Sat., February 17, 2018, 11:00 a.m.-Noon Hunter Library Meeting Room, 4740 West 4100 South
Sat., January 13, 2018, 2:00-3:00 p.m.  Hunter Library Meeting Room, 4740 West 4100 South

Salt Lake County GOP Meet the Candidate Meetings for 2018

3-27-18 Herriman Library, 5380 Main St, Herriman, UT 84096, 6-8 pm
4-2-18 Riverton Library,   12877 S 1830 W, Riverton Utah 84065, 7-9 pm
4-4-18 Sandy Library, 10100 Petunia Way, Sandy, UT 84092, 6-8 pm
4-7-18 Hunter Library Meeting Room, 4740 W 4100 S, West Valley City, UT 84120, 1-3 pm
4-9-18 Whitmore Library, 2197 Fort Union Blvd, Salt Lake City, UT 84121 7:15-8:45 pm
4-10-18 Millcreek Library, 2266 E Evergreen Ave, Salt Lake City, UT 84109, 6-8 pm

County Convention
Friday, April 13th Meet and Greet 7 pm to 9:30 pm
Saturday, April 14, 2018, Meet and Greet 7 am
Call to Order, 10 am
Cottonwood High School
5715 South 1300 East, Murray 84121


Monday, March 12, 2018

Voting Ratings for 2018

Note: I was not in the legislature in 2018.  (I am running in 2018 and hope to be back in 2019)

 Below is what I posted last year. As the ratings/rankings come in for 2018 for my current representative, I will be posting them below. See the bottom of this post for additional links.

These will start with Rep. Winder for 2018 and me for 2016 and be updated for 2018 as the ratings/rankings come in.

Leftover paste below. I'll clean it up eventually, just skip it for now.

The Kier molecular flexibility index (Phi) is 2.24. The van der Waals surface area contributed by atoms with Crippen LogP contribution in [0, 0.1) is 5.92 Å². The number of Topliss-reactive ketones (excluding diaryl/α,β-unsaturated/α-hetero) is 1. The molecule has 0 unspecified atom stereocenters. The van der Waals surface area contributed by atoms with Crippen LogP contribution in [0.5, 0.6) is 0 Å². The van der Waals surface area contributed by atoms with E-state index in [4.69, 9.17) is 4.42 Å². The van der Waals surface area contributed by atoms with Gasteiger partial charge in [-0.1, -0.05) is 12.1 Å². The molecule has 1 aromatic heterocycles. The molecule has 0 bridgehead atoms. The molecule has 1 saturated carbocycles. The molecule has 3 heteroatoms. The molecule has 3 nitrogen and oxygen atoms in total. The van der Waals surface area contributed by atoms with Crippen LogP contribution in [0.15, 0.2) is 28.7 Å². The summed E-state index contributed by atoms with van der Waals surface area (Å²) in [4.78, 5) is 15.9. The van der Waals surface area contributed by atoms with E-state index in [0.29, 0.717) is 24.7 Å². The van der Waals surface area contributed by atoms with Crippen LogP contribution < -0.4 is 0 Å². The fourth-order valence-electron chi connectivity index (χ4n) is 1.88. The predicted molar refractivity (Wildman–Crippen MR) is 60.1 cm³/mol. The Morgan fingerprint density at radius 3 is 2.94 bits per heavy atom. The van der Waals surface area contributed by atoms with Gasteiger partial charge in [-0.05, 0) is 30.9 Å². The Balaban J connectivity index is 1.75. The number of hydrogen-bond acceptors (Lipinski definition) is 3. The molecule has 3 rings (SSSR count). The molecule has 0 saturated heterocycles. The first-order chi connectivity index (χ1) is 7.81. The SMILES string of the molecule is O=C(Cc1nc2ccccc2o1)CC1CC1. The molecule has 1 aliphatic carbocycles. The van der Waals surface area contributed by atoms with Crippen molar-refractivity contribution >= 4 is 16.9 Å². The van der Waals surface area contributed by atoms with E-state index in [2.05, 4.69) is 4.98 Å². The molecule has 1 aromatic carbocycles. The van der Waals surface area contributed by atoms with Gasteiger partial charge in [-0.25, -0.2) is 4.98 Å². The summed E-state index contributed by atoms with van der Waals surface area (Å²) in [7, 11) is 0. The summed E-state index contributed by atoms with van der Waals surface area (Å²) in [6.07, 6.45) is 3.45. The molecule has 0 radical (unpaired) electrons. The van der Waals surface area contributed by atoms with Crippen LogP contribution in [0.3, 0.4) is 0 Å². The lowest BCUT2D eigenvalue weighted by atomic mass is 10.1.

Winder 2018 Votes for the General Session are at:
Unlike what I have always done, there are no public postings yet for all votes together, but you can look up each bill vote at

Cox 2016 Votes for the General Session are at: 
(2011, 2012, 2015 votes are also shown on this blog. Look in March of each year)

Winder 2018 Utah Grassroots, 31%, tied for 53 of 75, Average House 46%
Winder: 34% lifetime average, tied for 53 of 75, Average House 46%

Cox: 2016 Utah Grassroots, 57%, tied for 11th of 75, (Average House 36%)
Cox: 69% lifetime average, tied for 11th of 75, Average House 47%

Winder: Libertas 2016, 66% rating. 
Cox: Libertas 2016 Defenders of Liberty Award, 94% rating.   

Winder: (BYU/UtahDataPoints #55 most conservative ranking in House, Top 20 Liberal (2018)

Cox:       #31 most conservative ranking in House (2016)

Winder:  2018 Utah Taxpayers Association, 88.2% rating, tied for 19th place, 25th lifetime. 
2017 Utah Taxpayers Association, 83.3% rating, tied for 33rd place

Cox: 2016 Utah Taxpayers Association, 100% rating, tied for 1st place

Winder, Utah Republican Women’s Liberty Caucus, 2018, 43%, tied for 42 of 75 most conservatives or tied for 23 most liberal.  (no 2016 ratings).

Winder 2018 Floor Voting Attendance 7 missed of 734 votes. 1.0%
Cox 2016 Floor Voting Attendance 2 missed of 657 votes. 0.30%

Winder Number of "No" Votes on the Floor, 28 votes or 3.8% #61 in the House (2018)
Cox: Number of "No" Votes on the Floor, 61 votes or 9.3%  #19 in the House (2016)

Winder: Party Line Voting 75.4%, 60th in the House (2018)
Cox: Party Line Voting 70% 68th in the House (2016)

Utah Planned Parenthood
Winder, 2018, 75% or more (sponsor of one bill not totaled)
Cox, 2012, 0% (last rating given out)

 Winder: 2018 UEA, 92% rating, 
Cox: 2016 UEA, 50% rating,
2017 rankings/ratings not updated yet.

Winder: 2017 Heal Utah, 100%, A rating

Cox: 2016 Heal Utah, 92%, A- rating

Winder: 2017 AFP-Utah, 84.48%, B rating, #38 in the House[]=UTL000295&dist=30 
(no 2016 rating)

Winder: 2017 Salt Lake Chamber Business Champion. 
Cox: 2016 Salt Lake Chamber Business Champion, 89% rating (Also 2015, 2012 Business Champion.

Cox 2016 Ratings/Rankings:

For 2015 Session Ratings/Rankings and votes for previous years, see: